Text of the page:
Let’s say a programming error created a serious security flaw in one piece of software operating a fleet of autonomous industrial vehicles or machines. A hacker exploited the flaw and caused the entire fleet to unexpectedly halt, rendering every unit permanently inoperable.

Multiple crashes arose from the unexpected stalls as well as significant business interruption losses. The manufacturer took a stiff reputational hit for its inability to make good on contracts for days or weeks while trying to get back up and running. How can the company expect their program to respond?

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The company’s property policy might not exclude coverage for physical damage and business interruption caused by a cyber attack. But then again, it just might.

On the other hand, its cyber policy might only cover the loss of data in the event of an attack, but not property damage. Would the equipment manufacturer’s product liability policy respond? The software developer’s errors and omissions policy might respond, but maybe not, if the damage was caused by the attacker rather than by the programming error directly.

With each loss scenario composed of its own unique set of variables, questions about where liability rests are likely to result in a lot of finger-pointing between stakeholders.

“If there’s a part that goes bad and it’s just a one-off, then maybe we have a product liability issue,” said Lucker.

“If there are a couple hundred [pieces of equipment affected], maybe it’s a product recall liability issue. It could be errors and omissions — the engineer could have made a mistake, the programmer could have made an error. It could be directors and officers liability — this could have been an issue that was discussed in the boardroom and the board didn’t react appropriately so these other liabilities could flow upwards to the boardroom.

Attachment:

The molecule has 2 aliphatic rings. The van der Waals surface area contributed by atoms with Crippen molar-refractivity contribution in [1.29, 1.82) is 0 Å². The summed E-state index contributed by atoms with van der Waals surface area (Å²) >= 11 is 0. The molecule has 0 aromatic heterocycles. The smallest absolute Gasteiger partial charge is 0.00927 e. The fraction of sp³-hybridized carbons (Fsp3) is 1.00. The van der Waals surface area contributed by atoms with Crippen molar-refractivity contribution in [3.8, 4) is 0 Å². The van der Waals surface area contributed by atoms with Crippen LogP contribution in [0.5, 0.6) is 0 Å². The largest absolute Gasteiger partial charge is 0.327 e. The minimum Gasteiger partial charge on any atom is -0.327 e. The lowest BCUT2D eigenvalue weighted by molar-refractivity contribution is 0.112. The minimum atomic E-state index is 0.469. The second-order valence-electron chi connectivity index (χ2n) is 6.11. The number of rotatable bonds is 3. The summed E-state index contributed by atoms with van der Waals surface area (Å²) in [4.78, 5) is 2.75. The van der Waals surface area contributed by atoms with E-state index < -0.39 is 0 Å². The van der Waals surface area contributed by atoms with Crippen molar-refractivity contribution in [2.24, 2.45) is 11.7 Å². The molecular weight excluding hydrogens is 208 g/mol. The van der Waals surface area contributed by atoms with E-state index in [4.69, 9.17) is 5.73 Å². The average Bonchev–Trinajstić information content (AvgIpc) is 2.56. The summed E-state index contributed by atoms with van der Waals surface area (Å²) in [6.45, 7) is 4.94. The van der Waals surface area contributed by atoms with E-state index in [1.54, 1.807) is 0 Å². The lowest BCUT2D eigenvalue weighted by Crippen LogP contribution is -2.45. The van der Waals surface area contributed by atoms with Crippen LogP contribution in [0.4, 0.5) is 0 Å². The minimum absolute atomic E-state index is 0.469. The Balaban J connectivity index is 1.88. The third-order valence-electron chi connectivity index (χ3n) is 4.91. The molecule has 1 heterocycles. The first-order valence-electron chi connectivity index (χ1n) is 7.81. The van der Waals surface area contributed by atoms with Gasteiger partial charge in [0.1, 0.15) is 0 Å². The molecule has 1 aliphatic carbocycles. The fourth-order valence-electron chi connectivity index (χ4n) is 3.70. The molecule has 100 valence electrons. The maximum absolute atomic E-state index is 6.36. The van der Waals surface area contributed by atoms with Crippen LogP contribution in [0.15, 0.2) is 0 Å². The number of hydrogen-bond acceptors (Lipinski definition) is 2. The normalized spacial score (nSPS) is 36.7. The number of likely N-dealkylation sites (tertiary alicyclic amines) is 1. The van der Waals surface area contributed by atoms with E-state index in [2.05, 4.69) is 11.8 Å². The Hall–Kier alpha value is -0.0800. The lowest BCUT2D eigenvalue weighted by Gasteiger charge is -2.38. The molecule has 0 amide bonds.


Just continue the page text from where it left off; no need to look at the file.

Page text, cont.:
“We’ve shifted something that used to be fairly simple — who’s at fault and who’s going to pay for it — to a complex suite of problems and products that makes either personal or commercial risk management much more complicated,” he added.

In one sense, it’s not that different from a simple failure of a mechanical part, said John Denton, managing director at Marsh USA. The manufacturer of a defective part or the manufacturer of equipment incorporating that defective part have historically been assigned liability for any accidents arising out of that defect.

“In the same way, the developer of the software or the manufacturer of the part that incorporates that software has that same liability from the software defect that the manufacturer of the part previously had,” he said.

The key difference in many cases, he said, may be that the software company or the manufacturer of the part using the software may not have experience with any significant third-party liability, and may not have a program that is designed to respond to that liability.

Claim Development Needed

“From the insurance side of this, I think the biggest risk is that they just don’t know what the risks are,” said Lucker.

Insurers are definitely asking questions, said Denton. But “time will tell whether they’re asking the right questions.”

The brunt of the challenge will necessarily fall to underwriters, who are going to have to become even more technologically savvy than ever before, said McGiffin.

Greg Hendrick, president of property & casualty insurance and reinsurance, XL Catlin

“This is about understanding technology in the world at large, and understanding it as a function of each of the industry segments you might be writing, and each one of the accounts, to be able to identify the proportion of risk introduced by these different elements — to be able to assess the risk, evaluate the mitigation that’s in place, and then make decisions and price the exposure … it’s just taking it to a whole new level of sophistication.”

Claim development is another key piece of the puzzle, she said.

“As we have more and more claim activity, claim adjudication, claim litigation, and we understand how the confluence of technologies and the modern work environment play out through claims, we learn how those losses are settled and the contribution of each technology — as well as the combination of technologies — to the root cause of loss.

“You can’t substitute the years of claim history that still have to happen.”